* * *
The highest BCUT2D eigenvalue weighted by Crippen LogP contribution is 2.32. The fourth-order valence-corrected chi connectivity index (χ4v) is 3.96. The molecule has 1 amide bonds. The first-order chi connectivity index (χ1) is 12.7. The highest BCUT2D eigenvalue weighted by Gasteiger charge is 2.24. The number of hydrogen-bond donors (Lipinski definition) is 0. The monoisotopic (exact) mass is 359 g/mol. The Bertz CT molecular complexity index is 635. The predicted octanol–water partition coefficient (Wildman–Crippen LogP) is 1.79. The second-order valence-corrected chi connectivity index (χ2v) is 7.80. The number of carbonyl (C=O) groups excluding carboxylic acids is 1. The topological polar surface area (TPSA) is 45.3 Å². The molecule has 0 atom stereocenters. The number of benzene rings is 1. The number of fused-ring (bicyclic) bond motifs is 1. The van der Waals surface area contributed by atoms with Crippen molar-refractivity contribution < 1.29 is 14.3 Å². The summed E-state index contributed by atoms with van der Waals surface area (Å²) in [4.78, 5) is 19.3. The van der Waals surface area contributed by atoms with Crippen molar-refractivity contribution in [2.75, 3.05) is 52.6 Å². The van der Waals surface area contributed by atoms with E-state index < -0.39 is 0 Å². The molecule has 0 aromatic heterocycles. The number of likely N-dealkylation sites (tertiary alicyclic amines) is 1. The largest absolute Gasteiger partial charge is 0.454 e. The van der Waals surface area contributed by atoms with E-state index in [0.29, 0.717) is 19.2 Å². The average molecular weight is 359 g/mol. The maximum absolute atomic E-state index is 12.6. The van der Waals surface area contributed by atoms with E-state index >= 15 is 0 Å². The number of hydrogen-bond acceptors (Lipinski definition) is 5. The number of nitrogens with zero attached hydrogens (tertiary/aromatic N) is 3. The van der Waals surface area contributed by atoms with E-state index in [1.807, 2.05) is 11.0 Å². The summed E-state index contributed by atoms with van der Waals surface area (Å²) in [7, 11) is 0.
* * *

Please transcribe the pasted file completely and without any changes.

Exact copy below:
The highest BCUT2D eigenvalue weighted by Crippen LogP contribution is 2.32. The fourth-order valence-corrected chi connectivity index (χ4v) is 3.96. The molecule has 1 amide bonds. The first-order chi connectivity index (χ1) is 12.7. The highest BCUT2D eigenvalue weighted by Gasteiger charge is 2.24. The number of hydrogen-bond donors (Lipinski definition) is 0. The monoisotopic (exact) mass is 359 g/mol. The Bertz CT molecular complexity index is 635. The predicted octanol–water partition coefficient (Wildman–Crippen LogP) is 1.79. The second-order valence-corrected chi connectivity index (χ2v) is 7.80. The number of carbonyl (C=O) groups excluding carboxylic acids is 1. The topological polar surface area (TPSA) is 45.3 Å². The molecule has 0 atom stereocenters. The number of benzene rings is 1. The number of fused-ring (bicyclic) bond motifs is 1. The van der Waals surface area contributed by atoms with Crippen molar-refractivity contribution < 1.29 is 14.3 Å². The summed E-state index contributed by atoms with van der Waals surface area (Å²) in [4.78, 5) is 19.3. The van der Waals surface area contributed by atoms with Crippen molar-refractivity contribution in [2.75, 3.05) is 52.6 Å². The van der Waals surface area contributed by atoms with E-state index < -0.39 is 0 Å². The molecule has 0 aromatic heterocycles. The number of likely N-dealkylation sites (tertiary alicyclic amines) is 1. The largest absolute Gasteiger partial charge is 0.454 e. The van der Waals surface area contributed by atoms with E-state index in [0.29, 0.717) is 19.2 Å². The average molecular weight is 359 g/mol. The maximum absolute atomic E-state index is 12.6. The van der Waals surface area contributed by atoms with E-state index >= 15 is 0 Å². The number of hydrogen-bond acceptors (Lipinski definition) is 5. The number of nitrogens with zero attached hydrogens (tertiary/aromatic N) is 3. The van der Waals surface area contributed by atoms with E-state index in [1.807, 2.05) is 11.0 Å². The summed E-state index contributed by atoms with van der Waals surface area (Å²) in [7, 11) is 0.